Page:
Have you ever had a conversation with someone and then at church the next week had your minister start a multi-week lesson on the same topic? Sometimes I think we humans have more of a hive mind than we like to acknowledge. Now for something 100% unrelated:
I’ve been reading and watching a lot of videos about zero-waste living and it’s really intriguing to me.
I’ve always recycled and tried to live sustainability, but something about the zero-waste movement has really struck a cord. What would it be like if we eliminated plastic entirely?
Sure, recycling keeps those plastics out of landfills, but I’ve seen several things recently about how the way we recycle in most places in America – single stream – is really difficult to deal with from a waste management perspective. And it causes people to forget the rules of recycling; they throw just about anything into the recycle bin.
No, your used pizza box is not recyclable and yes, it will ruin the entire batch and cause it all to go to the landfill.
Even without the pizza boxes clogging things up, between the soggy cardboard/paper and broken bottles that happens when you mix recyclable goods, about a quarter of all recyclables end up in the landfill anyway. Or worse, it all gets shipped to a less developed country (in the past, it’s been China) to sort and deal with.
Then you get into all sorts of issues about off loading our waste on those who don’t have the privilege to live in a developed country AND all the fuel and resources it takes to get the waste there.
And of course, this is all assuming the best case scenario where everyone in the country both has access to recycling services and utilizes them. Which is not even close to being true…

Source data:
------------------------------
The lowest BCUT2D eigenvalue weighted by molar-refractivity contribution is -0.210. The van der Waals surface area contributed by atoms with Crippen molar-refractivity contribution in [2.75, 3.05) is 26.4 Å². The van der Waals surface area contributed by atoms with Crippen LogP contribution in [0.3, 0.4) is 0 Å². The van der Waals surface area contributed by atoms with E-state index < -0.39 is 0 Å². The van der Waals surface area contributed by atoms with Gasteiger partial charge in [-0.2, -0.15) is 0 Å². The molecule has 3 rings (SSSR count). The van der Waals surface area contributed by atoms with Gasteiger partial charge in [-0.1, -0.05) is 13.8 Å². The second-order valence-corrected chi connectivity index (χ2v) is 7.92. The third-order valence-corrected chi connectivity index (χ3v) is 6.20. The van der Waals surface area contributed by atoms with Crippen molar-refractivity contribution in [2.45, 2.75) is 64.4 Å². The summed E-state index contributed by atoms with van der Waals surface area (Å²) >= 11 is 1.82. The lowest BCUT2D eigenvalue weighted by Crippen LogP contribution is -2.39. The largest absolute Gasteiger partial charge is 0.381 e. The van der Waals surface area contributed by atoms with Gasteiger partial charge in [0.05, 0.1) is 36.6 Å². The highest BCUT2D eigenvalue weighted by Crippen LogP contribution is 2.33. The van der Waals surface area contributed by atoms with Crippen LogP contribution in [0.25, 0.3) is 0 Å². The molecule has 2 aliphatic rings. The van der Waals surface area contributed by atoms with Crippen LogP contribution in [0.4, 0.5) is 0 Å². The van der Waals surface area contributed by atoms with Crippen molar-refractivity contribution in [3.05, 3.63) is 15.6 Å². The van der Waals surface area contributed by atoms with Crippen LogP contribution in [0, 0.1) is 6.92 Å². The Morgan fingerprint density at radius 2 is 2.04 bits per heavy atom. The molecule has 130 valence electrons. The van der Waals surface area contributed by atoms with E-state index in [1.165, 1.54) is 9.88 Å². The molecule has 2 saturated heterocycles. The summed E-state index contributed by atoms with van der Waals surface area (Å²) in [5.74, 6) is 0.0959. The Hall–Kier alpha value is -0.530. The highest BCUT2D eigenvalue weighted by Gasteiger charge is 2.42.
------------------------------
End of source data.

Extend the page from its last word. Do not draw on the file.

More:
So, what do we do? What does it mean to eliminate plastic?
I personally am starting small. I have a tendency to jump into things and try to make huge changes all at once that wind up with me feeling burned out and eventually like I’ve failed.
One thing that I realized would be a super easy shift is storing cut veggies in Tupperware instead of ziplock bags. I only used half a lemon last night for our dinner and my usual action would have been to grab a sandwich bag and throw it back into the fridge for use later. Instead, I found a reusable container that fit the lemon and stored it that way.
Of course, my reusable containers are plastic. They were purchased quite some time before I realized plastic was an important issue, but they will last a long time and be used many more times than a single sandwich bag. (And no, I am not going to start washing those out and drying them).
I also ordered a set of stainless steel straws today. I’ve been wanting to cut out my plastic straw usage for a while – ever since I saw that video of the turtle, you know the one… – but I struggled. I don’t like drinking straight from the cup when there is ice, but it became annoying to always remember to ask for my drinks with “no ice” and I like my drinks to be cold. Some restaurants don’t have chilled water and room temperature tap water is gross.
This was another thing that seemed like a really obvious solution, but I just was previously blind too.
I want to get a little pouch for my straws so I can carry them around with me. The set that I ordered comes with a cleaning brush in case you use the straws for smoothies or things, but I pretty much only drink water or unsweet tea at this point in my life, neither of which would really dirty a straw.
Overall, I’m really excited about finding creative and simple ways to reduce the use of plastic in my home. Especially with little Sophia on the way, I am becoming way more conscious of how much waste is produced through the “conventional” way of raising babies. Someone so much smaller than us shouldn’t double or triple our waste production. (Although, this little girl already has way more clothes than I do).
If you’ve got some simple ideas or things that seem obvious after you realized them, I’d love to hear about it.